Sunday Smoking Beef Jerky

This isn’t my first attempt doing jerky on my tiny little Weber Smokey Mountain Cooker but it’s the first one that I’ve taken the time to consider writing a post about it. My first attempt was…oh, let’s just call it…a trial run, and it didn’t turn out quite as I had hoped. I have the smallest version of the WSM and rack space is very limited. Jerky takes up a lot of space if you’re relying on rack space so for that first run, I only sliced up about a pound of marinated flank steak and that pretty much covered the entire top rack. I figured it would be safest to avoid using the bottom rack at the time thinking it would be too close to the heat source despite the empty water pan in place as a heat shield.

What I found was that I had a hard time keeping the temperature low enough to do a slow low cook. Sure, water in the pan might have kept the temperature down but that’s sort of counter intuitive to the fact that you need to dry the meat. Anyway…the temp was higher than I hoped for and that made the rack quite hot, especially around the outside edge, and that caused some of it to burn. I salvaged what I could, and admittedly, it wasn’t the greatest. On the other hand, it wasn’t awful either.

What did I learn? Well, first, I determined that i have to get used to the idea of starting with less fuel for a cook like this. Doing ribs and pork butts requires a little more fuel for a long, steady burn. In the future I can probably re-purpose partially spent coals and just get that going with a very small starter chimney. That should keep the temperature under control. Secondly, I figured out out a way to cook even more than a mere pound (after all, once done, a pound of beef will be less than a half pound of jerky and that’s not even worth the hassle) by hanging strips from the underside of the rack using toothpicks rather than laying them out flat on the rack itself. Smart, huh? Another thing I learned was that it really does help to really pat dry the strips of meat after marinating, especially if the marinade is high in sugar. Sugar burns easily and if there’s excess on the meat, it’s going to ruin it under high heat.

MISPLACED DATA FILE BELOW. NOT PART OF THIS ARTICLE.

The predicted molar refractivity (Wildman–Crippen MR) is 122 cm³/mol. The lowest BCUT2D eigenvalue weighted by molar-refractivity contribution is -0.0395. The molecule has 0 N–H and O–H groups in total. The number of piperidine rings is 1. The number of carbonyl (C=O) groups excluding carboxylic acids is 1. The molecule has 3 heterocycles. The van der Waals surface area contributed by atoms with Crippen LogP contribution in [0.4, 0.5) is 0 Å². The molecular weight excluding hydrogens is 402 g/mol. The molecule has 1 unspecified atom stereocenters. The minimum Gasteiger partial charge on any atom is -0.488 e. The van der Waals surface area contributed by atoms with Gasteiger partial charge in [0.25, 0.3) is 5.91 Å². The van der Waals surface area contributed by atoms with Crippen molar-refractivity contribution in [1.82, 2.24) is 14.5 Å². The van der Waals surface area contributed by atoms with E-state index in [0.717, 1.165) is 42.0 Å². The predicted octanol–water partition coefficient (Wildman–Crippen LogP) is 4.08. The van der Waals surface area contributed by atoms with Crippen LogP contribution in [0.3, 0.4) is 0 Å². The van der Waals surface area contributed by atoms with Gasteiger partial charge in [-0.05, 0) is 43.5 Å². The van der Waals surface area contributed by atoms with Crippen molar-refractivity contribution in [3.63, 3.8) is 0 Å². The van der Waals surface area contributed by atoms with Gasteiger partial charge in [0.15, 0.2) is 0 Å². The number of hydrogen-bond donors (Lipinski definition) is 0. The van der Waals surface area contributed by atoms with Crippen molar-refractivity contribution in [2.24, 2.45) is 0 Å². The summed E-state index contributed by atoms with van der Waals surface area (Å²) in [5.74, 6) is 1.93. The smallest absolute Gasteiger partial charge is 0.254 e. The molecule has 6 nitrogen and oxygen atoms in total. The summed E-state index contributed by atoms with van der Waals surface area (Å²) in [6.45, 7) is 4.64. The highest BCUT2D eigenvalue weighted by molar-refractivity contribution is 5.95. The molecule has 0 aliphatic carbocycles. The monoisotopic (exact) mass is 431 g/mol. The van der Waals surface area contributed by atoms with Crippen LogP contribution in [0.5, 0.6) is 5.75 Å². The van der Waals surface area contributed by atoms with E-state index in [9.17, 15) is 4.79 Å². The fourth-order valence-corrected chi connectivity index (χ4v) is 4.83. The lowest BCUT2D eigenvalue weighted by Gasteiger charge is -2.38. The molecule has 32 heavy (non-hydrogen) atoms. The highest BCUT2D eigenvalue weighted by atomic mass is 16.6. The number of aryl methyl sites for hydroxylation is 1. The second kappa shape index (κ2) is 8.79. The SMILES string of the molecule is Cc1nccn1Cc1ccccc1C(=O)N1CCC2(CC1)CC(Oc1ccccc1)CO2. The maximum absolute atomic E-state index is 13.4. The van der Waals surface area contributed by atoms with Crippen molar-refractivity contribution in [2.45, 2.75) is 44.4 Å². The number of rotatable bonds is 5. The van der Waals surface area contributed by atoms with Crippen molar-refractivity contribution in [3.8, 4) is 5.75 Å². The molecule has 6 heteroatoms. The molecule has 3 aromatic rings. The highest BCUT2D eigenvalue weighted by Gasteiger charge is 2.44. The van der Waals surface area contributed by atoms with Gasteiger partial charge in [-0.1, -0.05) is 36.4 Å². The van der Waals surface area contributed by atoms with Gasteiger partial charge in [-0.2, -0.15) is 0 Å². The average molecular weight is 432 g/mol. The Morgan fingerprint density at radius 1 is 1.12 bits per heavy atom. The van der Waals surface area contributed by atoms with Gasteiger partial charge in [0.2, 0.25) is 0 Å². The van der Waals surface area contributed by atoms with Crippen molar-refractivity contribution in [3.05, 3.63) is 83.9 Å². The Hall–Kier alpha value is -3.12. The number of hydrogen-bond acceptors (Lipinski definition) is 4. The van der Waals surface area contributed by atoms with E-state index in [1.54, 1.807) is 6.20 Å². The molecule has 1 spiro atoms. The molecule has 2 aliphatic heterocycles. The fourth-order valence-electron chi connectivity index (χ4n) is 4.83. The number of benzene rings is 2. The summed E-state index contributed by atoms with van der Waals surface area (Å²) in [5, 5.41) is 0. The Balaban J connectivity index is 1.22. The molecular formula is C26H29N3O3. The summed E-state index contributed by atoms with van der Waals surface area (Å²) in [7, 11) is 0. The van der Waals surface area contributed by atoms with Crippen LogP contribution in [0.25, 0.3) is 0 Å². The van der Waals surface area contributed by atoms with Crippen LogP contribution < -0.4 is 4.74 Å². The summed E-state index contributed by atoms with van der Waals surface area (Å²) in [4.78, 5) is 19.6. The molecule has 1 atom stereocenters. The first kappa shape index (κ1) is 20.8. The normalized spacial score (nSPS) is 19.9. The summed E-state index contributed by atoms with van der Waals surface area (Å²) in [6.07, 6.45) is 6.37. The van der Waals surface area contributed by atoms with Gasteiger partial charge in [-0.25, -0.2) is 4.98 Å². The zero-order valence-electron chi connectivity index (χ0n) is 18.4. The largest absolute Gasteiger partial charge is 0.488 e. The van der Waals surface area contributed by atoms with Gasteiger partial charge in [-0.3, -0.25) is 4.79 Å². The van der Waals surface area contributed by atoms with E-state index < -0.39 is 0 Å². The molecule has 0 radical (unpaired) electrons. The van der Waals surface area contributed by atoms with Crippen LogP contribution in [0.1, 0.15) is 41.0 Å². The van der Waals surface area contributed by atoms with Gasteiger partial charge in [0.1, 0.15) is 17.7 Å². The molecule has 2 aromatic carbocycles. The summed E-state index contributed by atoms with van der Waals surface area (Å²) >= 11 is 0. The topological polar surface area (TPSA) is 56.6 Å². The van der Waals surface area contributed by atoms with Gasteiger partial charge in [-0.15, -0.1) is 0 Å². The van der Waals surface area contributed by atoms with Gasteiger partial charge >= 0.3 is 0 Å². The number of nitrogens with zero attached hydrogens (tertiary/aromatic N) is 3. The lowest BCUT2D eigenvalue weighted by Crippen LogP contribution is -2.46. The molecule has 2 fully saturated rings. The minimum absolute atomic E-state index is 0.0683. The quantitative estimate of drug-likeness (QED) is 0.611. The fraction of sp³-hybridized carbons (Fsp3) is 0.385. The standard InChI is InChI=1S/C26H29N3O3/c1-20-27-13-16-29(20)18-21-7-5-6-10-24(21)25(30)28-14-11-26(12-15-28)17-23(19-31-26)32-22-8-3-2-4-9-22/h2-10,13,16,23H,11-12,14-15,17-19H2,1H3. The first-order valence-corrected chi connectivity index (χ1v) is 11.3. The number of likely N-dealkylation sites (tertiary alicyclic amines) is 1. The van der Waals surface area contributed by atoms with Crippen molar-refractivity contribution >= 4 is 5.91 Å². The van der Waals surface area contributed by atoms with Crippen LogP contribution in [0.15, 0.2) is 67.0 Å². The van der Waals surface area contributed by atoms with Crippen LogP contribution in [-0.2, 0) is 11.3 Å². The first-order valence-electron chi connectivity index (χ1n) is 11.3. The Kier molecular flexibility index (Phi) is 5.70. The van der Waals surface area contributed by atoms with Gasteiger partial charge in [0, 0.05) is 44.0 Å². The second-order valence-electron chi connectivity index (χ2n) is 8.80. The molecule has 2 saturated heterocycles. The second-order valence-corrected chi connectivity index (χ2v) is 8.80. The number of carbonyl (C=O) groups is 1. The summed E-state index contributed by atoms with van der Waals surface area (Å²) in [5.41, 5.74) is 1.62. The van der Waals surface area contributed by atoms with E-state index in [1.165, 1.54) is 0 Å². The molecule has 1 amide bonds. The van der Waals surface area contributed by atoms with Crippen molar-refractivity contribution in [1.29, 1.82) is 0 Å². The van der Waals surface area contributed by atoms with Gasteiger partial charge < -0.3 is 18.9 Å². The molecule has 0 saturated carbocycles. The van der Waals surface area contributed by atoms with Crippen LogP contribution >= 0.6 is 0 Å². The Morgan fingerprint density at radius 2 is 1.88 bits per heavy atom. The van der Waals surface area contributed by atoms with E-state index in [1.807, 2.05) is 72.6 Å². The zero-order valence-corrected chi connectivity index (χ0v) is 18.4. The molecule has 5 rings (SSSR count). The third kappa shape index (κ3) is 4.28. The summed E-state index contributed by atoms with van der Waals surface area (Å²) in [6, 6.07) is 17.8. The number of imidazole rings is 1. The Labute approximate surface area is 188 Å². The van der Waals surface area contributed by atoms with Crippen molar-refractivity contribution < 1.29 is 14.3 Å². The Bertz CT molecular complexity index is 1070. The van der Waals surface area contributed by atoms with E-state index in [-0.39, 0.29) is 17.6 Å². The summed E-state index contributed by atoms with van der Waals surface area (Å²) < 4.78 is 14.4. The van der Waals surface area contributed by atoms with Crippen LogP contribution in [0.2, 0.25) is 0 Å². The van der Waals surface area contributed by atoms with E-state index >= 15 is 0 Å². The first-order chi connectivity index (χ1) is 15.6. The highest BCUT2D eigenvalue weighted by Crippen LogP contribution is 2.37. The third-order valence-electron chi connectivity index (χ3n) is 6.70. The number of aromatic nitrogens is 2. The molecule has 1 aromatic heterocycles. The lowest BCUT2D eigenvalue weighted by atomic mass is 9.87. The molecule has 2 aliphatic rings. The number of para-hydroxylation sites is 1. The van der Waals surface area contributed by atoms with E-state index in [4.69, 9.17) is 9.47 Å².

Two pounds of jerky hung with care

Two pounds of jerky hung with care

So now…the second attempt. I avoided the urge to test my theory fully by hanging three or four pounds of meat from the underside of the rack. I knew better. I didn’t want to bury myself with an assumption. When it comes to this stuff, I’m nothing if not cautious. I need to advance with baby steps unless I’m really feeling confident. So, this time around, I doubled my batch…well, actually I doubled the amount of meat but prepared two marinades the night before. I’m not yet crafty enough to have my own marinade recipes figured out. Hell, this is only my second attempt at this. What do you want from me? For one of my marinades, I used one ingredient…this stuff. I love that stuff. I use it with a lot of stuff, most often with white rice and ham. If I had the patience to make home made eggrolls, this would be the stuff I’d have with it.